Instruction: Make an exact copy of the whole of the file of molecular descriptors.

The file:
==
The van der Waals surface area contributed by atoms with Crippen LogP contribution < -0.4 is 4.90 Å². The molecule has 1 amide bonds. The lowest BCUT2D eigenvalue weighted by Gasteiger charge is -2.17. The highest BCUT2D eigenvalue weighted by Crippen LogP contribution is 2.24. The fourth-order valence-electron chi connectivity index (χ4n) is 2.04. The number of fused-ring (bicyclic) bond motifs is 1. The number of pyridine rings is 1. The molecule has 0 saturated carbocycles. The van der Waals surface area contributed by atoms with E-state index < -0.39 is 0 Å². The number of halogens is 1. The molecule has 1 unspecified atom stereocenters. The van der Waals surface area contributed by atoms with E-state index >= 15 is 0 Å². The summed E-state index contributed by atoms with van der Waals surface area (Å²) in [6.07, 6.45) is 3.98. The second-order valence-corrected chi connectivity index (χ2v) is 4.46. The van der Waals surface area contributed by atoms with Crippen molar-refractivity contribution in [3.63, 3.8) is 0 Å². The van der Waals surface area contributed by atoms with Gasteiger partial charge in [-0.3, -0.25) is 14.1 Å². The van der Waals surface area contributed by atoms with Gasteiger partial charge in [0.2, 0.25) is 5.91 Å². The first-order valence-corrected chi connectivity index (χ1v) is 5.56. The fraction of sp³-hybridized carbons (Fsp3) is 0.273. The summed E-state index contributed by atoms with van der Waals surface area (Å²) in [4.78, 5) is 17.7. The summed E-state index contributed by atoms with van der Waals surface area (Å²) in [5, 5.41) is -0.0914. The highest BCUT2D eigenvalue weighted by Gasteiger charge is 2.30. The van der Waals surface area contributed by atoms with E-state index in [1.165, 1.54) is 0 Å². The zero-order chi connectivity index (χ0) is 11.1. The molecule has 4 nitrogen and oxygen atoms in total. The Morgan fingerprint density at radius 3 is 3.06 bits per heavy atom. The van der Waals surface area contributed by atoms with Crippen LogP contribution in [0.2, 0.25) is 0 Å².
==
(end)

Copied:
The van der Waals surface area contributed by atoms with Crippen LogP contribution < -0.4 is 4.90 Å². The molecule has 1 amide bonds. The lowest BCUT2D eigenvalue weighted by Gasteiger charge is -2.17. The highest BCUT2D eigenvalue weighted by Crippen LogP contribution is 2.24. The fourth-order valence-electron chi connectivity index (χ4n) is 2.04. The number of fused-ring (bicyclic) bond motifs is 1. The number of pyridine rings is 1. The molecule has 0 saturated carbocycles. The van der Waals surface area contributed by atoms with E-state index < -0.39 is 0 Å². The number of halogens is 1. The molecule has 1 unspecified atom stereocenters. The van der Waals surface area contributed by atoms with E-state index >= 15 is 0 Å². The summed E-state index contributed by atoms with van der Waals surface area (Å²) in [6.07, 6.45) is 3.98. The second-order valence-corrected chi connectivity index (χ2v) is 4.46. The van der Waals surface area contributed by atoms with Crippen molar-refractivity contribution in [3.63, 3.8) is 0 Å². The van der Waals surface area contributed by atoms with Gasteiger partial charge in [-0.3, -0.25) is 14.1 Å². The van der Waals surface area contributed by atoms with Gasteiger partial charge in [0.2, 0.25) is 5.91 Å². The first-order valence-corrected chi connectivity index (χ1v) is 5.56. The fraction of sp³-hybridized carbons (Fsp3) is 0.273. The summed E-state index contributed by atoms with van der Waals surface area (Å²) in [4.78, 5) is 17.7. The summed E-state index contributed by atoms with van der Waals surface area (Å²) in [5, 5.41) is -0.0914. The highest BCUT2D eigenvalue weighted by Gasteiger charge is 2.30. The van der Waals surface area contributed by atoms with E-state index in [1.165, 1.54) is 0 Å². The zero-order chi connectivity index (χ0) is 11.1. The molecule has 4 nitrogen and oxygen atoms in total. The Morgan fingerprint density at radius 3 is 3.06 bits per heavy atom. The van der Waals surface area contributed by atoms with Crippen LogP contribution in [0.2, 0.25) is 0 Å².